Once considered the province of the young, social networking is increasingly a pursuit for people over 50, new research suggests.
The latest data from the Pew Research Center indicates that growth has slowed in the 18-29 and 30-49 age groups but is taking off for those aged 50-64 and 65+. Some 47% of internet users ages 50-64 and 26% of users age 65 and older now use social networking sites. People aged over 50 now account for 42% of all social networking users, up from 22% a year ago. The main social networking sites used by older people are Facebook and LinkedIn.
The research suggests three reasons why social networking might be taking off for Baby Boomers and seniors. Firstly, social networking is great for people who want to reconnect with friends from their past – and by definition, older people have more of a past than younger people. Secondly, social networking can help bridge the generation gap, by letting grandparents and parents keep in touch with their offspring. Finally, quite a few people with chronic diseases use social networking to reach out to other people with similar conditions – and older people are more likely to have chronic illnesses.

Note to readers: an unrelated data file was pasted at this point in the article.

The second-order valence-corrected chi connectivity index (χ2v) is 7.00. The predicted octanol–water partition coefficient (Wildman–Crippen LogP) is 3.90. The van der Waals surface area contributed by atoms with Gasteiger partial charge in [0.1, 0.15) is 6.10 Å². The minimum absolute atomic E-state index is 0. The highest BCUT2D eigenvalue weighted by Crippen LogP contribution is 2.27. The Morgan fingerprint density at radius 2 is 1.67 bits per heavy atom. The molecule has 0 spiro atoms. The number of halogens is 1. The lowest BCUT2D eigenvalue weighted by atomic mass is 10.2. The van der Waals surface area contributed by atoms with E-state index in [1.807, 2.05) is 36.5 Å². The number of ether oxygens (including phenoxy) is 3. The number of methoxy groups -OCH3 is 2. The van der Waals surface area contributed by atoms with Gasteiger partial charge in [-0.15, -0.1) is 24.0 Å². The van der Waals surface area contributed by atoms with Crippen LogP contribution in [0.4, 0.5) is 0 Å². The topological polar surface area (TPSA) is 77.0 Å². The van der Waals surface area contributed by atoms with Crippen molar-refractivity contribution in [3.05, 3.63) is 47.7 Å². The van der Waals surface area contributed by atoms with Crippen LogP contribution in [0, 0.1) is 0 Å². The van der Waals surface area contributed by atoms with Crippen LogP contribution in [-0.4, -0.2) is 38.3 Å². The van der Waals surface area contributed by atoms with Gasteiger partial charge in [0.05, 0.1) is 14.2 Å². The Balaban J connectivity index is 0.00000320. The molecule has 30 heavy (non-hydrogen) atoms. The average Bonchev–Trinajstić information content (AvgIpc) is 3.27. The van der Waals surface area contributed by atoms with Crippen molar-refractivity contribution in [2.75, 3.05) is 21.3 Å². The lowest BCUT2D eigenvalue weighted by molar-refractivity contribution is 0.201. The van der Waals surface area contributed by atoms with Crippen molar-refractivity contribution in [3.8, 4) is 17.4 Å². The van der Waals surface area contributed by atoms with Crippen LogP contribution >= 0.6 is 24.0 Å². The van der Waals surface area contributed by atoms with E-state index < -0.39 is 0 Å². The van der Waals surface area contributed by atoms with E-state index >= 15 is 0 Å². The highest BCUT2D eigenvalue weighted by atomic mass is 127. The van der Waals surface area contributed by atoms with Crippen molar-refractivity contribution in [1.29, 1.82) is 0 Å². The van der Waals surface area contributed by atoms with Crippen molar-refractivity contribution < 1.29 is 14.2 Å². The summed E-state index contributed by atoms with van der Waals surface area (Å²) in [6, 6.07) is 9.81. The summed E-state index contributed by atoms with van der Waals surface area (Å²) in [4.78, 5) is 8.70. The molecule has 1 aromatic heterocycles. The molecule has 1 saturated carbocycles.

Meanwhile, teens seem to be losing interest in Facebook. A July 2010 research study suggested that one in five teenagers with a Facebook account had stopped or decreased their usage of the site since April 2010. Nearly one in 10 teen internet users said they had a Facebook profile but had completely abandoned it.
Could the two trends be linked? Facebook has become mainstream and that’s great for those of us who enjoy connecting with different generations of our family and friends from all walks of life. It’s also great for Facebook and its advertisers. But it comes at a price – mainstream and cool or cutting edge don’t go together. Many teens likely don’t want to hang out on a site with their parents or grandparents.